Here’s a fun gotcha. I had this snippet in my vimrc, which kills trailing whitespace in buffers full of programming code, right before the buffer gets written out…

autocmd FileType c,css,cabal,cpp,haskell,javascript,php,python,readme,text
   autocmd BufWritePre <buffer>
   :call setline(1,map(getline(1,"$"),'substitute(v:val,"\s\+$","","")'))

Which is all well and good. Except when your kind of anal like me, and you end up editing your vimrc often, and you have a keymap just for re-executing your vimrc. The fun thing about autocmd’s is that they don’t replace previous autocmd (there’s no way for vim to tell that things should be replaced, since there’s no naming). So each time I re-ran my vimrc, yet another filetype hook which sets up the pre-write hook.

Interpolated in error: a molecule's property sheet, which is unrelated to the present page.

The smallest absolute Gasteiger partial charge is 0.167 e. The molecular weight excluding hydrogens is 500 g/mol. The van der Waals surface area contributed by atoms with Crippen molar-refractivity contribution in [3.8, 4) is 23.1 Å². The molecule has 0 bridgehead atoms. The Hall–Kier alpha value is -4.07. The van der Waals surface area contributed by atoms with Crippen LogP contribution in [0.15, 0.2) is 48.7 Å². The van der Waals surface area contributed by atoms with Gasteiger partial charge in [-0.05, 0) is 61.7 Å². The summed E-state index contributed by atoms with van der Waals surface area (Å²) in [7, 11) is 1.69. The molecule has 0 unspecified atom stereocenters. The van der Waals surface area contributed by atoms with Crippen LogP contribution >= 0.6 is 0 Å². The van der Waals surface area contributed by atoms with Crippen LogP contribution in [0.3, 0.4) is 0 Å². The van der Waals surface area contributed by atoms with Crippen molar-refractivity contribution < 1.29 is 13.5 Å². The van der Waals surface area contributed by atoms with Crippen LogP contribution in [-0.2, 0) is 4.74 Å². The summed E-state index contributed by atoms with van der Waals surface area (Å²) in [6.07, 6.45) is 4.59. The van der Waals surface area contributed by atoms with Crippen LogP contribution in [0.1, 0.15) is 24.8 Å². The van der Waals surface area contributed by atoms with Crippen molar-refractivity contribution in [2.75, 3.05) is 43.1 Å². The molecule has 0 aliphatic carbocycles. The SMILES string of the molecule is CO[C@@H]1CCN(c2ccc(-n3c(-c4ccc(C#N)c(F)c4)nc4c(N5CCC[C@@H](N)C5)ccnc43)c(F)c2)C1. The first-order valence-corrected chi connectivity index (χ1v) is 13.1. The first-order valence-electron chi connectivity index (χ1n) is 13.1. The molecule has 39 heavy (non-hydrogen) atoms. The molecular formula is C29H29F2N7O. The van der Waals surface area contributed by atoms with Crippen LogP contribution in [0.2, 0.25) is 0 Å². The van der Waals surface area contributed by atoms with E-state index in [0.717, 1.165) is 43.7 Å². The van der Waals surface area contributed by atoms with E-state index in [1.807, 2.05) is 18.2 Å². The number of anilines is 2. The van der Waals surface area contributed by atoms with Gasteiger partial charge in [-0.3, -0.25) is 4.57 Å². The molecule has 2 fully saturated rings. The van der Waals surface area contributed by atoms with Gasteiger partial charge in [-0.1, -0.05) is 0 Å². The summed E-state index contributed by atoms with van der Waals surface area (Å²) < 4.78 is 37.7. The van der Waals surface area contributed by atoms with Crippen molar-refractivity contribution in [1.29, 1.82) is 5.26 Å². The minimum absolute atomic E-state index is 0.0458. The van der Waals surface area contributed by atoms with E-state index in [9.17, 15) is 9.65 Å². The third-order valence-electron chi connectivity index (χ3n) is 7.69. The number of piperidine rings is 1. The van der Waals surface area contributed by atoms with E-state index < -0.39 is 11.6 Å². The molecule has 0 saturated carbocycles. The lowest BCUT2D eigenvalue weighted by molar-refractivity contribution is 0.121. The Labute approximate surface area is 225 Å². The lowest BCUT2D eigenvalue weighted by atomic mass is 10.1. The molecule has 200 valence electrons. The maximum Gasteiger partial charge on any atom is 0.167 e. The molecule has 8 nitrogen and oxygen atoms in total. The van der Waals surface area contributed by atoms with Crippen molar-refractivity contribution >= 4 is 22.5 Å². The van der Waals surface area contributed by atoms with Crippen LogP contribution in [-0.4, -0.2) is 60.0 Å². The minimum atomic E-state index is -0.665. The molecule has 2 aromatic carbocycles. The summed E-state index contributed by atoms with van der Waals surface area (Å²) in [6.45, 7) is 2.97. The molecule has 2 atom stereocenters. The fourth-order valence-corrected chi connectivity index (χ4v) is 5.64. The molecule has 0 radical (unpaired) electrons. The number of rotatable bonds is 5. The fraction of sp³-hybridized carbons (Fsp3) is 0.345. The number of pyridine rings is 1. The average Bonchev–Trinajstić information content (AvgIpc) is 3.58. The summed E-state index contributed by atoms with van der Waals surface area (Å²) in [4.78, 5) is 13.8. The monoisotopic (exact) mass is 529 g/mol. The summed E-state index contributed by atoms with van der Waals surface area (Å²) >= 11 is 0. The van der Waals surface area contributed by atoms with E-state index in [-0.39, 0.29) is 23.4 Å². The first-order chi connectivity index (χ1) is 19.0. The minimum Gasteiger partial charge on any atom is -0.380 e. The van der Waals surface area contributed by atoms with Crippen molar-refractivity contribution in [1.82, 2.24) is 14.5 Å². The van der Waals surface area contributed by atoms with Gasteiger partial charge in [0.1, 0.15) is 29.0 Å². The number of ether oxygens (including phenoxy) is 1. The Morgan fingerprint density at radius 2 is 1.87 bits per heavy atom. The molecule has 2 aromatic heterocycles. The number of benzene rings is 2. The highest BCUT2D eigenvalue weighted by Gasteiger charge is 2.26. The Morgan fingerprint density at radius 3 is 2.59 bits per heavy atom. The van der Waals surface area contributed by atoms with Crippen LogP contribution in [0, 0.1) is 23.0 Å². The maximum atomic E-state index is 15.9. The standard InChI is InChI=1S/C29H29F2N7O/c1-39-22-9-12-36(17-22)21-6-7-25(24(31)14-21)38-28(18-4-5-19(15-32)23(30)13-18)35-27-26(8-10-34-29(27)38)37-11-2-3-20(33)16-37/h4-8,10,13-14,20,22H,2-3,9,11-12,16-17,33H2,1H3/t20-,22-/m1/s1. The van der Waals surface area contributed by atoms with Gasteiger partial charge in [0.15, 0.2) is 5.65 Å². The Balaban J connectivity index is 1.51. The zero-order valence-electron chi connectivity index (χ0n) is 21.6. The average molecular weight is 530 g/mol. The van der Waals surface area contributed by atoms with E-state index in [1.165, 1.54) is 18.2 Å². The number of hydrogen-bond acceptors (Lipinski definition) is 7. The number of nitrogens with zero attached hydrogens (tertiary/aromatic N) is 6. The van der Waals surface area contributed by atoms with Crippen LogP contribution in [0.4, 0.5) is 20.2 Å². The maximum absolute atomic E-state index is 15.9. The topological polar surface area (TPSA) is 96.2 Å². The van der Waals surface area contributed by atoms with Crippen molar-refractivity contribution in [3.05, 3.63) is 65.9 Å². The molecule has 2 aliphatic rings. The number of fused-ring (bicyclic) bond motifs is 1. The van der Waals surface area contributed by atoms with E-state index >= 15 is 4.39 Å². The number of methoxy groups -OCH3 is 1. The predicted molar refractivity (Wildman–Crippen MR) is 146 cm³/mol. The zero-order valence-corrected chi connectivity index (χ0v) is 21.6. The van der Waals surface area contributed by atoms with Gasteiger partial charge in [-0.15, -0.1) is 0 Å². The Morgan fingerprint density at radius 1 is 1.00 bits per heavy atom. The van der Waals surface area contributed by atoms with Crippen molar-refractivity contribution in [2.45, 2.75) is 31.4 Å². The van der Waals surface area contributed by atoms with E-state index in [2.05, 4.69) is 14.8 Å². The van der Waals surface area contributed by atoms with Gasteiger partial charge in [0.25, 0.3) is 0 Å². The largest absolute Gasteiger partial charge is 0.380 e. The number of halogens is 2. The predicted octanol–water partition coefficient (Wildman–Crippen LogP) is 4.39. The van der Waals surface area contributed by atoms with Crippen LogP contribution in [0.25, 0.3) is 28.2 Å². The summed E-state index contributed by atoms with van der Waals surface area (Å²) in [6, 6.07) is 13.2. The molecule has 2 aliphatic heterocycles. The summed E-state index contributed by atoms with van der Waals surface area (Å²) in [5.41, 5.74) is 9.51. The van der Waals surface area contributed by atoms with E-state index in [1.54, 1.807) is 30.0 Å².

That’s not so bad in it of itself, except that elsewhere in my vimrc, I had similarly accumulating autocmds which set the filetype based on the buffer. Lots of refreshes and reloads later, I discovered that some files literally had hundreds of passes of the white-space munging routine attached to it, causing saves to take 10+ seconds.

Anyhow, long story short, if you like autocmds (and who doesn’t!?) make sure you use the augroupĀ facility to group them together, name them, and clear old ones out each time you define a bunch in a script. This will keep things from accumulating and leading to weird problems.

Here’s an example:

augroup kill_trailing_whitespace
  au!
  autocmd FileType c,css,cabal,cpp,haskell,javascript,php,python,readme,text
     autocmd BufWritePre <buffer>
     :call setline(1,map(getline(1,"$"),'substitute(v:val,"\s\+$","","")'))
augroup END

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